Marketing in Schools Goes to the Dogs!
April 28, 2012 by Joe Fogarty
As the traditional school tour season begins, the Irish Greyhound Board are offering students and teachers tours of Greyhound stadia around the country.
Just when it seemed that Tayto Park couldn’t be beaten as an unhealthy, commercially-driven tour destination, the IGB have produced a flyer enticing teachers to introduce children to the world of dog racing, gambling and blood sports.
Greyhound Action Ireland have condemned the promotion saying “Surely the high incidence of both gambling addictions and animal abuse in Ireland should be a red flag to anyone concerned about children’s welfare.” The group have asked Education Minister Ruairí Quinn to “stop the IGB seducing children with ‘goody bags’ in gambling establishments.”
Meanwhile in Dáil Éireann deputy Maureen O’ Sullivan (Independent: Dublin Central) put a question to the Minister asking if he would address the issue of children being introduced to race tracks during school hours. Unsurprisingly, the Minister’s response mirrored that of his predecessors in declining to give any guidance or protection to schools or children from commercial exploitation. As before responsibility for dealing with commercial encroachment into schools was shirked as the Minister said it was up to each school to decide whether this ridiculous and entirely biased sales pitch was a suitable venue for a school tour.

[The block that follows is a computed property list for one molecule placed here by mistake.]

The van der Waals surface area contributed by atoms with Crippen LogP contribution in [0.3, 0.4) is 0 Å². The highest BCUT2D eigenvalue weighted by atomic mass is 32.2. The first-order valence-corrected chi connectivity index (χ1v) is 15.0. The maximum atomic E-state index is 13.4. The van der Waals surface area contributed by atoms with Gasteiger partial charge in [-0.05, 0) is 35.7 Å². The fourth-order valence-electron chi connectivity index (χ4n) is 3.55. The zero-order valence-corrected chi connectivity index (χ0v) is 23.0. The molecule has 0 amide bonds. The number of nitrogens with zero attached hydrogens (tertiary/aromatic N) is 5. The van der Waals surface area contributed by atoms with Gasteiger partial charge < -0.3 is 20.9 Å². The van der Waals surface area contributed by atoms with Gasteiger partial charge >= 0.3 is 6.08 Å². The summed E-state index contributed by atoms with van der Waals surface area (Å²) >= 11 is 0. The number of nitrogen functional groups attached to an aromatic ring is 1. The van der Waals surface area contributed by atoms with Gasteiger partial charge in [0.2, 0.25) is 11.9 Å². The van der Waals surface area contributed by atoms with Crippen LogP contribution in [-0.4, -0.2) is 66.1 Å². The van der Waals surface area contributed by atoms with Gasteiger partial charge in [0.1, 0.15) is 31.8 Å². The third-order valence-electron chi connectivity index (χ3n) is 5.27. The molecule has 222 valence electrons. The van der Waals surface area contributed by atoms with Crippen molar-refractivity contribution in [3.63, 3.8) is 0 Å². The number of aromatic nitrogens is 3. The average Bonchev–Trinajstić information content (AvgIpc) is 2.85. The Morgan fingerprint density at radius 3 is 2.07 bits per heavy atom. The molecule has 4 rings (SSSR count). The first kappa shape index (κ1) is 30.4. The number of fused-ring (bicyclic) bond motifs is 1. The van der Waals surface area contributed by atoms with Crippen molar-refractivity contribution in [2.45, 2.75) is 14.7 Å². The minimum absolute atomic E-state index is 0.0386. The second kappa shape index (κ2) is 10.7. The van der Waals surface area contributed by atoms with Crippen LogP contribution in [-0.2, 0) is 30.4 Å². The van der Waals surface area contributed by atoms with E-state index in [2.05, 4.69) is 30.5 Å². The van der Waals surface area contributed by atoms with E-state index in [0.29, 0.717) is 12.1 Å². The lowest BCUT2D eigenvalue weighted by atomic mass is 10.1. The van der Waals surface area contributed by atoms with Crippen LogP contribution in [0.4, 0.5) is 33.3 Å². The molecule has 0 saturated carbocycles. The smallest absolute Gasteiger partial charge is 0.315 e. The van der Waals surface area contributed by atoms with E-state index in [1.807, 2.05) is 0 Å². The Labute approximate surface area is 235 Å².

However the Minister did note that “the objective of an educational tour should be to provide a significant benefit in the educational, intellectual, cultural and social development of pupils taking part.” Such a tour is unlikely to be of significant benefit to anyone other than the Greyhound Racing industry and bookmakers as young children are given a state-sponsored introduction to racing and gambling. The Campaign for Commercial-Free Education takes some pleasure in Minister Quinn’s statement that “I would share the Deputy’s concern that schools might expose children to gambling and betting as these kind of activities are not appropriate for young children.”
Will this latest audacious attempt to advertise through schools be enough to prompt the Minister to take action and ban commercial promotions aimed at Irish schools?